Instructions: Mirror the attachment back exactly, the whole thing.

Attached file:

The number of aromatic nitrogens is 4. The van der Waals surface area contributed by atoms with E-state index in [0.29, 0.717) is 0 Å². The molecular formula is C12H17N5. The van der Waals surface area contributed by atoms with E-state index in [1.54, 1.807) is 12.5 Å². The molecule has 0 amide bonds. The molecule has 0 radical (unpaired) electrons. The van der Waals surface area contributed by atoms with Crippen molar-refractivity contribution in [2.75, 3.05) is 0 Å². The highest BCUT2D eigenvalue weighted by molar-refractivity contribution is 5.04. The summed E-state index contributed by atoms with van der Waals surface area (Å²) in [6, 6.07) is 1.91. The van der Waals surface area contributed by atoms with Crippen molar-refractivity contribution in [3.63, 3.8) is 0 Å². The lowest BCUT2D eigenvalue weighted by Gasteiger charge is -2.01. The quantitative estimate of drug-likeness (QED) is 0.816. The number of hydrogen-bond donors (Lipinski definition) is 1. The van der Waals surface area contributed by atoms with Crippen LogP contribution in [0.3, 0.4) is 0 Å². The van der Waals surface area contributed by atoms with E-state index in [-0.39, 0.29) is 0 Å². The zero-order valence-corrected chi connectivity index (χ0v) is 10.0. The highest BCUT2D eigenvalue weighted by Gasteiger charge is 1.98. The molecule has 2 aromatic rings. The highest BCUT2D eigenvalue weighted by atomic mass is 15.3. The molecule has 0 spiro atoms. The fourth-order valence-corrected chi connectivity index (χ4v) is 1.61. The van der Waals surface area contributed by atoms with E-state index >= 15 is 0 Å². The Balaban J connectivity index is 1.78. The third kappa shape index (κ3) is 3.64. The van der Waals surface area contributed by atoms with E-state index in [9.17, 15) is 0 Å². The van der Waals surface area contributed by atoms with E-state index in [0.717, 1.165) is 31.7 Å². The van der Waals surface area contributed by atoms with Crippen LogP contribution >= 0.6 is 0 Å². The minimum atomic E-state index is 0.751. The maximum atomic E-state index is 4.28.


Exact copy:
The number of aromatic nitrogens is 4. The van der Waals surface area contributed by atoms with E-state index in [0.29, 0.717) is 0 Å². The molecular formula is C12H17N5. The van der Waals surface area contributed by atoms with E-state index in [1.54, 1.807) is 12.5 Å². The molecule has 0 amide bonds. The molecule has 0 radical (unpaired) electrons. The van der Waals surface area contributed by atoms with Crippen molar-refractivity contribution in [2.75, 3.05) is 0 Å². The highest BCUT2D eigenvalue weighted by molar-refractivity contribution is 5.04. The summed E-state index contributed by atoms with van der Waals surface area (Å²) in [6, 6.07) is 1.91. The van der Waals surface area contributed by atoms with Crippen molar-refractivity contribution in [3.63, 3.8) is 0 Å². The lowest BCUT2D eigenvalue weighted by Gasteiger charge is -2.01. The quantitative estimate of drug-likeness (QED) is 0.816. The number of hydrogen-bond donors (Lipinski definition) is 1. The van der Waals surface area contributed by atoms with Crippen LogP contribution in [0.3, 0.4) is 0 Å². The van der Waals surface area contributed by atoms with E-state index in [-0.39, 0.29) is 0 Å². The zero-order valence-corrected chi connectivity index (χ0v) is 10.0. The highest BCUT2D eigenvalue weighted by Gasteiger charge is 1.98. The molecule has 2 aromatic rings. The highest BCUT2D eigenvalue weighted by atomic mass is 15.3. The molecule has 0 spiro atoms. The fourth-order valence-corrected chi connectivity index (χ4v) is 1.61. The van der Waals surface area contributed by atoms with E-state index >= 15 is 0 Å². The Balaban J connectivity index is 1.78. The third kappa shape index (κ3) is 3.64. The van der Waals surface area contributed by atoms with E-state index in [9.17, 15) is 0 Å². The van der Waals surface area contributed by atoms with E-state index in [0.717, 1.165) is 31.7 Å². The van der Waals surface area contributed by atoms with Crippen LogP contribution >= 0.6 is 0 Å². The minimum atomic E-state index is 0.751. The maximum atomic E-state index is 4.28.